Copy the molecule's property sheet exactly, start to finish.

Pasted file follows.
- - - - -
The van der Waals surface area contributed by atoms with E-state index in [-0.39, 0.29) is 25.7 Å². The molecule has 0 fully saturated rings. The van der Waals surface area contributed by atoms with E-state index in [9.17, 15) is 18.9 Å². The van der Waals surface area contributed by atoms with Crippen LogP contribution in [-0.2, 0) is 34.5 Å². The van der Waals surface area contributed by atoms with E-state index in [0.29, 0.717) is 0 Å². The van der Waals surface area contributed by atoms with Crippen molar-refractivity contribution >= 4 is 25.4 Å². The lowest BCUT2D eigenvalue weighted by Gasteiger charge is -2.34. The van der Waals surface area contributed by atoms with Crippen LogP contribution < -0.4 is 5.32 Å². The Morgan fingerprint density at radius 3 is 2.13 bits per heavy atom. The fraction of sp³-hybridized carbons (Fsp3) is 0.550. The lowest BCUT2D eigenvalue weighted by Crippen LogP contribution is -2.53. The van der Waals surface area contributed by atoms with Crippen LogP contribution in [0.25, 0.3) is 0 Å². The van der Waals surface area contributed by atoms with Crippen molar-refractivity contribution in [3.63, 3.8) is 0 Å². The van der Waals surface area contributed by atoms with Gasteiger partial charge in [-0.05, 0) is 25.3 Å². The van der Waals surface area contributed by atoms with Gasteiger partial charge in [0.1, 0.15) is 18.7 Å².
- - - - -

The van der Waals surface area contributed by atoms with E-state index in [-0.39, 0.29) is 25.7 Å². The molecule has 0 fully saturated rings. The van der Waals surface area contributed by atoms with E-state index in [9.17, 15) is 18.9 Å². The van der Waals surface area contributed by atoms with Crippen LogP contribution in [-0.2, 0) is 34.5 Å². The van der Waals surface area contributed by atoms with E-state index in [0.29, 0.717) is 0 Å². The van der Waals surface area contributed by atoms with Crippen molar-refractivity contribution >= 4 is 25.4 Å². The lowest BCUT2D eigenvalue weighted by Gasteiger charge is -2.34. The van der Waals surface area contributed by atoms with Crippen LogP contribution < -0.4 is 5.32 Å². The Morgan fingerprint density at radius 3 is 2.13 bits per heavy atom. The fraction of sp³-hybridized carbons (Fsp3) is 0.550. The lowest BCUT2D eigenvalue weighted by Crippen LogP contribution is -2.53. The van der Waals surface area contributed by atoms with Crippen LogP contribution in [0.25, 0.3) is 0 Å². The van der Waals surface area contributed by atoms with Crippen molar-refractivity contribution in [3.63, 3.8) is 0 Å². The van der Waals surface area contributed by atoms with Gasteiger partial charge in [-0.05, 0) is 25.3 Å². The van der Waals surface area contributed by atoms with Gasteiger partial charge in [0.1, 0.15) is 18.7 Å².